Mabel’s Labels, a born-and-bred Hamilton company that has taken online and mommy marketing by storm, is now found in 330 of the company’s Canadian stores in a one-year exclusive contract with the Mississauga-based chain.

The business began when two sisters and their two friends were tired of their kids coming home from day care, school or camp minus their belongings. They came up with durable personalized labels, self-adhesive or iron-ons, that can be affixed to clothes, lunch boxes, backpacks, water bottles and anything else kids tote around and often leave behind.

Forty-five customized labels sell for $21.

In 10 years, Mabel’s has sold more than 50 million labels in 97 countries through its website. The company has mastered social media, hired public relations companies to generate attention in mom-oriented media, won plenty of business awards and built enormous loyalty out of customers, including some celebrity followers.

They’ve grown out of the basement of one of their homes and into a 14,000-square-foot facility on Chatham Street.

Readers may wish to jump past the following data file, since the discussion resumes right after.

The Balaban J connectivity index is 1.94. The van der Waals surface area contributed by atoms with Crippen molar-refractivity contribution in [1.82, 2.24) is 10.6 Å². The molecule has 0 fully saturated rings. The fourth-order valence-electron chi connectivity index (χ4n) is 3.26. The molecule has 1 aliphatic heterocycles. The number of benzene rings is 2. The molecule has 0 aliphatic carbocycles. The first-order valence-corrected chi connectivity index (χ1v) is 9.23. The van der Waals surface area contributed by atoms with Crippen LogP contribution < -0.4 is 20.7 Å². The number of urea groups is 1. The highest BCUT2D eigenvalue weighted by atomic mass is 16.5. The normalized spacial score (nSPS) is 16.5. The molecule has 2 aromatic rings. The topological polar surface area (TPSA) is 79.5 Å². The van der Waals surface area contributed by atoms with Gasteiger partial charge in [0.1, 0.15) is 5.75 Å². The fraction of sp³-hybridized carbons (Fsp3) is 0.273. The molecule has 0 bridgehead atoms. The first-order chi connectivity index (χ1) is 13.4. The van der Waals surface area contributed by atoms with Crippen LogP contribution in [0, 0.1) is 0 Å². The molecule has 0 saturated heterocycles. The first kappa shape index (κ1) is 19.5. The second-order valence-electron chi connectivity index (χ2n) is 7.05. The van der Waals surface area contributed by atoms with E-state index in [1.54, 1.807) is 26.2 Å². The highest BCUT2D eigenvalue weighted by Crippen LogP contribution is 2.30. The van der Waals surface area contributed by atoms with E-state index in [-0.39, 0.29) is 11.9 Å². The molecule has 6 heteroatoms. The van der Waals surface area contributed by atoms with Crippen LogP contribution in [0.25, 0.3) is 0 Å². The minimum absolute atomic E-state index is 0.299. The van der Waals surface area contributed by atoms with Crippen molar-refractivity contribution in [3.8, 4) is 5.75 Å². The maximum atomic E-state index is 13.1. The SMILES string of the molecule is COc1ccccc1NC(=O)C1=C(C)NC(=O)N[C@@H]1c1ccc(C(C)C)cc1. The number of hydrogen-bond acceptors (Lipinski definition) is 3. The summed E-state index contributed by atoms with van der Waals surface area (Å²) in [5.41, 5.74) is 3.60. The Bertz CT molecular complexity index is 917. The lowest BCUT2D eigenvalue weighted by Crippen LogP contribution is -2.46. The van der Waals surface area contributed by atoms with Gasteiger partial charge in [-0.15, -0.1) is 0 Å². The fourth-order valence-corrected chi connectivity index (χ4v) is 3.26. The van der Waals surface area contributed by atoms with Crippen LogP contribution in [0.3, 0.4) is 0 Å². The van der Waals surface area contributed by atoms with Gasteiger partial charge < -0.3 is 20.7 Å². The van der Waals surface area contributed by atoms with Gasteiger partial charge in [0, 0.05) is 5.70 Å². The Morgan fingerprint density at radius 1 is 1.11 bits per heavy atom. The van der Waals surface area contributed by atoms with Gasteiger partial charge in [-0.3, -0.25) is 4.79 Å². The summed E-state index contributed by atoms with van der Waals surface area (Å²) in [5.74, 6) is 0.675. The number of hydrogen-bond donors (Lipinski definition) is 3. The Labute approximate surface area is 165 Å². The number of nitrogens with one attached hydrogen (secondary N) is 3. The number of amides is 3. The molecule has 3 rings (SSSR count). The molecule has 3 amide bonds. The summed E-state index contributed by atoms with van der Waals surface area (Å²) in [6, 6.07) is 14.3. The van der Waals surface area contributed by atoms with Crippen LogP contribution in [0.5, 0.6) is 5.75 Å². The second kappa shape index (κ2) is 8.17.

Where they used to stay up late into the night filling orders after their work days were done, the partners now employ 40 people.

But this is their first foray into retailing and president and partner Julie Cole says it was terrifying.

“We started the negotiations six months ago and then we went into pitch. It was scary,” says Cole, a mom of six who gave up a law career to focus on the business.

“Here’s little Mabel and big, old Walmart. But they responded really warmly to us. They recognized the value of the product and knew their customers would love it.”

Mabel’s had hired a retail consultant who has plenty of experience from the inside, including a stint as Walmart’s leader of vendor development and pricing strategy.

Gerald Harris prepared them for what Walmart would require, including building a sophisticated distribution and supply chain process to keep the store shelves packed with labels. He coached them on the pitch and Cole says she doesn’t think they could have landed the deal without him.